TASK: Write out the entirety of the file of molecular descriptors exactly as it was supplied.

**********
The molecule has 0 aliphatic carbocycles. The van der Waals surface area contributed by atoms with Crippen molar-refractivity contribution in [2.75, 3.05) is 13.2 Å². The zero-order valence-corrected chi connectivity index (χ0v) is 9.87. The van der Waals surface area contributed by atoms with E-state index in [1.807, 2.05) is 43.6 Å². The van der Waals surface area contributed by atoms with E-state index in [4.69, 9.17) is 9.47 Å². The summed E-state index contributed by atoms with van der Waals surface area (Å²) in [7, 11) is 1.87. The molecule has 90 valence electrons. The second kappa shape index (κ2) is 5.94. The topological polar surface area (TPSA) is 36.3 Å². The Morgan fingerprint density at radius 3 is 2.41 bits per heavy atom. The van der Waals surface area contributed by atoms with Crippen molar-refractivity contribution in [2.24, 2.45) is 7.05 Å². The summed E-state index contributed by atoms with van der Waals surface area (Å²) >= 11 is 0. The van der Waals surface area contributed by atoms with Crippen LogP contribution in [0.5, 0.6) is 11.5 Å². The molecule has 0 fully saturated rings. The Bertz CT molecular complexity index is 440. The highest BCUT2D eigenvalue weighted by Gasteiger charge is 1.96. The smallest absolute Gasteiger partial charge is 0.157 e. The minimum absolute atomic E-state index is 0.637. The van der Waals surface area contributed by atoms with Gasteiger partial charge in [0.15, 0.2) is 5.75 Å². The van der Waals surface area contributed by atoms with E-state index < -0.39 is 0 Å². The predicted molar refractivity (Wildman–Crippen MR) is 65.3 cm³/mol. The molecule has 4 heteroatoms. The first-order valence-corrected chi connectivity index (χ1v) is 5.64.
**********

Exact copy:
The molecule has 0 aliphatic carbocycles. The van der Waals surface area contributed by atoms with Crippen molar-refractivity contribution in [2.75, 3.05) is 13.2 Å². The zero-order valence-corrected chi connectivity index (χ0v) is 9.87. The van der Waals surface area contributed by atoms with E-state index in [1.807, 2.05) is 43.6 Å². The van der Waals surface area contributed by atoms with E-state index in [4.69, 9.17) is 9.47 Å². The summed E-state index contributed by atoms with van der Waals surface area (Å²) in [7, 11) is 1.87. The molecule has 90 valence electrons. The second kappa shape index (κ2) is 5.94. The topological polar surface area (TPSA) is 36.3 Å². The Morgan fingerprint density at radius 3 is 2.41 bits per heavy atom. The van der Waals surface area contributed by atoms with Crippen molar-refractivity contribution in [2.24, 2.45) is 7.05 Å². The summed E-state index contributed by atoms with van der Waals surface area (Å²) >= 11 is 0. The van der Waals surface area contributed by atoms with Crippen LogP contribution in [0.5, 0.6) is 11.5 Å². The molecule has 0 fully saturated rings. The Bertz CT molecular complexity index is 440. The highest BCUT2D eigenvalue weighted by Gasteiger charge is 1.96. The smallest absolute Gasteiger partial charge is 0.157 e. The minimum absolute atomic E-state index is 0.637. The van der Waals surface area contributed by atoms with Gasteiger partial charge in [0.15, 0.2) is 5.75 Å². The van der Waals surface area contributed by atoms with E-state index < -0.39 is 0 Å². The predicted molar refractivity (Wildman–Crippen MR) is 65.3 cm³/mol. The molecule has 4 heteroatoms. The first-order valence-corrected chi connectivity index (χ1v) is 5.64.